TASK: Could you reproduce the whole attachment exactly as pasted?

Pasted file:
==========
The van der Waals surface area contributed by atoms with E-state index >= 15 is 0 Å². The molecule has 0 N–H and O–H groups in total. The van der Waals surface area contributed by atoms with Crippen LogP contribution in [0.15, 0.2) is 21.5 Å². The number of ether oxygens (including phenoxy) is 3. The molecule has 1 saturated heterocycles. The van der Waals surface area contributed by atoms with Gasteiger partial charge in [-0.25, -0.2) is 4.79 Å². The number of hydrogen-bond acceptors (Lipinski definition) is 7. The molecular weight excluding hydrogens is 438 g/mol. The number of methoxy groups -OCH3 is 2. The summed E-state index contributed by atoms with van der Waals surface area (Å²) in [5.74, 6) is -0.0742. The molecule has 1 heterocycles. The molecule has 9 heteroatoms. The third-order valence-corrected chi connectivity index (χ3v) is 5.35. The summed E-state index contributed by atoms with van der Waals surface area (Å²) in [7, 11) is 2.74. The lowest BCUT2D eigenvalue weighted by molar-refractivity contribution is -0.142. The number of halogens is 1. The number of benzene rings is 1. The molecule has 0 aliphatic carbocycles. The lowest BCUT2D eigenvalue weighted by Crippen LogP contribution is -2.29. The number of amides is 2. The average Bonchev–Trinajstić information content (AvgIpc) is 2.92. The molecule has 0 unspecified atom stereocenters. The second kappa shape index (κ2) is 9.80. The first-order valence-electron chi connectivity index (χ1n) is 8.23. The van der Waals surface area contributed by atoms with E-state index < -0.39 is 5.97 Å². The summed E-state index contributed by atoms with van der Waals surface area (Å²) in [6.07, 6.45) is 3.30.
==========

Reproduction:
The van der Waals surface area contributed by atoms with E-state index >= 15 is 0 Å². The molecule has 0 N–H and O–H groups in total. The van der Waals surface area contributed by atoms with Crippen LogP contribution in [0.15, 0.2) is 21.5 Å². The number of ether oxygens (including phenoxy) is 3. The molecule has 1 saturated heterocycles. The van der Waals surface area contributed by atoms with Gasteiger partial charge in [-0.25, -0.2) is 4.79 Å². The number of hydrogen-bond acceptors (Lipinski definition) is 7. The molecular weight excluding hydrogens is 438 g/mol. The number of methoxy groups -OCH3 is 2. The summed E-state index contributed by atoms with van der Waals surface area (Å²) in [5.74, 6) is -0.0742. The molecule has 1 heterocycles. The molecule has 9 heteroatoms. The third-order valence-corrected chi connectivity index (χ3v) is 5.35. The summed E-state index contributed by atoms with van der Waals surface area (Å²) in [7, 11) is 2.74. The lowest BCUT2D eigenvalue weighted by molar-refractivity contribution is -0.142. The number of halogens is 1. The number of benzene rings is 1. The molecule has 0 aliphatic carbocycles. The lowest BCUT2D eigenvalue weighted by Crippen LogP contribution is -2.29. The number of amides is 2. The average Bonchev–Trinajstić information content (AvgIpc) is 2.92. The molecule has 0 unspecified atom stereocenters. The second kappa shape index (κ2) is 9.80. The first-order valence-electron chi connectivity index (χ1n) is 8.23. The van der Waals surface area contributed by atoms with E-state index < -0.39 is 5.97 Å². The summed E-state index contributed by atoms with van der Waals surface area (Å²) in [6.07, 6.45) is 3.30.